Modernity is from Mars, and postmodernity from Venus. Alternatively martial and martian, the modern discipline has worshipped rigor and the future, building a mental landscape where ornament is a crime against efficacy and progress. Venereal or venusian for its part, postmodern complacency has replaced the norm with sensuality and mystery, manufacturing emotional objects all made up for seduction and magic. In the present time of the world, this overbearing and masculine modernity seems as stubborn and risky as the war strategists of the White House, more inclined to subdue by force than to convince by charm. But when the hierarchies crack under the subterranean clash of desires in conflict, only the feminine weapons of a persuasive postmodernity can mediate in the suicidal struggles of an untamed planet. The fiction of ornament so appears as an ambiguous apparel that wears away the edges of relentless identities.
Ornament plays a role that is not very different from that of hypocrisy or diplomatic protocol, urbanity or precaution in social intercourse, the cosmetics or the theater of encounter. Dissolving geometric force with rhythmic or conventional patterns, alleviating the offensive bareness of surfaces with textures and tremors, and illuminating the rigorist grisaille or the expeditive white with a chromatic tempest, architecture conceals its rough frankness, softens its rotund profile with a carnival dress, and finds in the gift of inebriation the kind tolerance with the truth of the other. This transit from a demanding Apollo to an exalted Dionysus is a risky path, forcing the architect to sin against reductive taste and to break the rules of stylistic anorexia; but it is also a road to sensory freedom which allows to move from intelligence to emotion, from abstract order to figurative fascination, from Doric modernity to Corinthian postmodernity.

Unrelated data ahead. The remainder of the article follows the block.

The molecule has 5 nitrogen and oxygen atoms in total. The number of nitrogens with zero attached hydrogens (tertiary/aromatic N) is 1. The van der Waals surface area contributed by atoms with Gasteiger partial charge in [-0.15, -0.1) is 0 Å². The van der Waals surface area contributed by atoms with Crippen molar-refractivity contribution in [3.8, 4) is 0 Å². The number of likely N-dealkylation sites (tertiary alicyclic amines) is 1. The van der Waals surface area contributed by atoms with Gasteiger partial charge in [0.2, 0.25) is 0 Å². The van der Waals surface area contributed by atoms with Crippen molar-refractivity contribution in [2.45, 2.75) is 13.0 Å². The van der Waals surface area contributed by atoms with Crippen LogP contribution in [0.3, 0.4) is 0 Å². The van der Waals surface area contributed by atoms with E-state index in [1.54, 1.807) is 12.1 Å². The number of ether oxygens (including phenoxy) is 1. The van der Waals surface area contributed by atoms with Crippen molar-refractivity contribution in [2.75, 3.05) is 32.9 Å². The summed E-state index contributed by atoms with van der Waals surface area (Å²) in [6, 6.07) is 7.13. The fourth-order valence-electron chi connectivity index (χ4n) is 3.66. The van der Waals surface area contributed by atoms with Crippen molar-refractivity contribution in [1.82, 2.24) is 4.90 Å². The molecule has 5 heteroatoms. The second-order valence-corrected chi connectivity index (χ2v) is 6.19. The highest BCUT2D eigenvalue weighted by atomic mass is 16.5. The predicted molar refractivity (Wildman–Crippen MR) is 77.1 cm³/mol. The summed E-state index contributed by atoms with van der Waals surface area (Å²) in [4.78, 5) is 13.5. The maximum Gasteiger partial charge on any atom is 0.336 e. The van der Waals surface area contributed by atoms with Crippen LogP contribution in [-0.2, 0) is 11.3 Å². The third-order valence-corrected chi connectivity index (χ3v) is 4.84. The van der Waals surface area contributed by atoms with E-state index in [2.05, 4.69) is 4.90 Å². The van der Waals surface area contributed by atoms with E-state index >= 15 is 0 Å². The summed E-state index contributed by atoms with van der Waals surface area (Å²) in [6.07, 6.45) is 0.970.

It will be said that ornament is accessory, and this cannot be denied; but in the libidinal economy nothing is more essential than the superfluous. It will be said that ornament is superficial, and again this will have to be admitted; but in the geography of seduction nothing is deeper than the skin. And it will be said that ornament is ephemeral, and one more time this will need to be acknowledged; but in the history of perception nothing lasts longer than fleeting motifs, tenacious inhabitants of circular time. The ‘degenerate architecture’ of ornament needs not apologize for its guilty beauty; that entartete Bau is not a crime, but a disorder: a figure embarrassedly attired for minimalist moderation, but ‘dressed to kill’ in a feminine way, combining suggestiveness and attraction; on the opposite end to the masculine dressed to kill, unfortunately too literal in those expeditionary troops to the Gulf that these days colonize screens and gazes, and before which our mild ornamental disorders fade away.